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Chemistry Index

Acids and Bases

Acids and Bases

Robert Boyle in the seventeenth century first identified substances as either acids or bases (he called bases alkalis) according to the following characteristics:

  • Acids taste sour, are corrosive to metals, change litmus (a dye extracted from lichens) red, and become less acidic when mixed with bases.
  • Bases feel slippery, change litmus blue, and become less basic when mixed with acids.

Bases also damage protein .  This results in the "slippery" feeling on hands when exposed to base.   Strong bases that dissolve well in water , such as sodium or potassium lye are very dangerous because a great amount of the structural material of human beings is made of protein.

It has been observed that water can dissolve many compounds by separating them into their individual ions.  Acids are compounds which include hydrogen atoms. When they are dissolved in water they release hydrogen ions (H+) into solution.  A typical acid is hydrochloric acid (HCl)>

Bases dissolve in water to release hydroxide ions (OH-) into solution.   A typical base is sodium hydroxide (NaOH):


When a base is mixed with an acid the acidity is reduced and vice versa.  This is called Neutralisation.   As you can see above, acids release H+ into solution and bases release OH-.   If we were to mix an acid and base together, the H+ ion would combine with the OH- ion to make the molecule H2O, or plain water:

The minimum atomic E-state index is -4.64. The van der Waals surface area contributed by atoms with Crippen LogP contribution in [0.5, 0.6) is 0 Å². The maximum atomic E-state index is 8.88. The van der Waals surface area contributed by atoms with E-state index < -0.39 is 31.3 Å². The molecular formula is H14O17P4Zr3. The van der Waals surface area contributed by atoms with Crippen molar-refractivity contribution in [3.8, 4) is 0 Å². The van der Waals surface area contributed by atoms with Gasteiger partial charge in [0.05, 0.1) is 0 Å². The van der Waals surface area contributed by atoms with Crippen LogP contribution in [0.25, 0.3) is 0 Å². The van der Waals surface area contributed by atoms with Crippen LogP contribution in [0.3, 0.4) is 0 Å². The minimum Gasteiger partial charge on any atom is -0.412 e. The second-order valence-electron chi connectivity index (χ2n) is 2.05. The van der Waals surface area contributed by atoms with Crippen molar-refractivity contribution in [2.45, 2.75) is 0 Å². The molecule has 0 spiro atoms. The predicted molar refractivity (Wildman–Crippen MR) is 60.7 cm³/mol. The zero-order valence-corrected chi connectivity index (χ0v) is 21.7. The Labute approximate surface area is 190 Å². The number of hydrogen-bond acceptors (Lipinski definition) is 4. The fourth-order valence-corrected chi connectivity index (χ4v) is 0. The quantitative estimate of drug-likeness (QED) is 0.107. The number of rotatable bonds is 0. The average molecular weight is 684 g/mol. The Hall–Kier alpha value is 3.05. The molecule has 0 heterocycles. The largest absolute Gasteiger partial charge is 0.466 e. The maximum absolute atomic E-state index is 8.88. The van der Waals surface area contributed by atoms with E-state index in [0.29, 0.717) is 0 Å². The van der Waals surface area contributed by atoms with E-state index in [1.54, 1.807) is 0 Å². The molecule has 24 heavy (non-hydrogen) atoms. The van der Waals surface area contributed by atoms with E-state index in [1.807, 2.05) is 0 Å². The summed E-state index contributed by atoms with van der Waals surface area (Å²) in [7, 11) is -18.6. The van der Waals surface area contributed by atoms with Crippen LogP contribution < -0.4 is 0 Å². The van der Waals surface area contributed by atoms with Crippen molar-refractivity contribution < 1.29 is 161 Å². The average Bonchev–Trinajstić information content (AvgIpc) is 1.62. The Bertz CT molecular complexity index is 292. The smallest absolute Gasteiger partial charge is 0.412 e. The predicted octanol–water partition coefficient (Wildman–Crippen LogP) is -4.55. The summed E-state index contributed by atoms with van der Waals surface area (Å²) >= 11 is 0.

Defining Acids and Bases

The modern definition of Acids and Bases is based on Johannes Brønsted's and Thomas Lowry's versions both definitions were published in the early 1920's and were similar.  Acids and bases are defined in accordance with Brønsted-Lowry as follows.

An acid is any substance that can donate a hydrogen ion (which is a proton).   Acids are often referred to as proton donors.

A base is defined as any substance that can accept a hydrogen ion.    In essence, a base is the opposite of an acid.    NaOH and KOH, as we saw above, would still be considered bases because they can accept an H+ from an acid to form water.  The Brønsted-Lowry definition also explains why substances that do not contain OH- can act like bases.    Baking soda (NaHCO3), for example, acts like a base by accepting a hydrogen ion from an acid .


A salt is the combination of an anion (- ion) and a cation (a + ion) ( ref Ions and cations).   A salt results from the combination of the anion of a certain acid combined with the cation of a certain base.   The neutralization of potassium hydroxide with hydrochloric acid produces water and the salt, potassium chloride.   In a solid salt, the ions are held together by the difference in charge.    Solid salts generally form crystals, posssible including specific amounts of water, called water of hydration into the crystal.    If a salt dissolves in water solution, it normally separates into the anions and cations that make up the salt.

Table salt, NaCl, has a neutral pH in water.   Other salts may not be neutral e.g...
a) Salts made of the anion of a strong acid and the cation of a strong base will be neutral salts, that is, the water solution with this salt will have a pH of seven.
b) Salts made of the anion of a strong acid and the cation of a weak base will be acid salts, that is, the water solution with this salt will have a pH of less than seven. (example - ammonium chloride)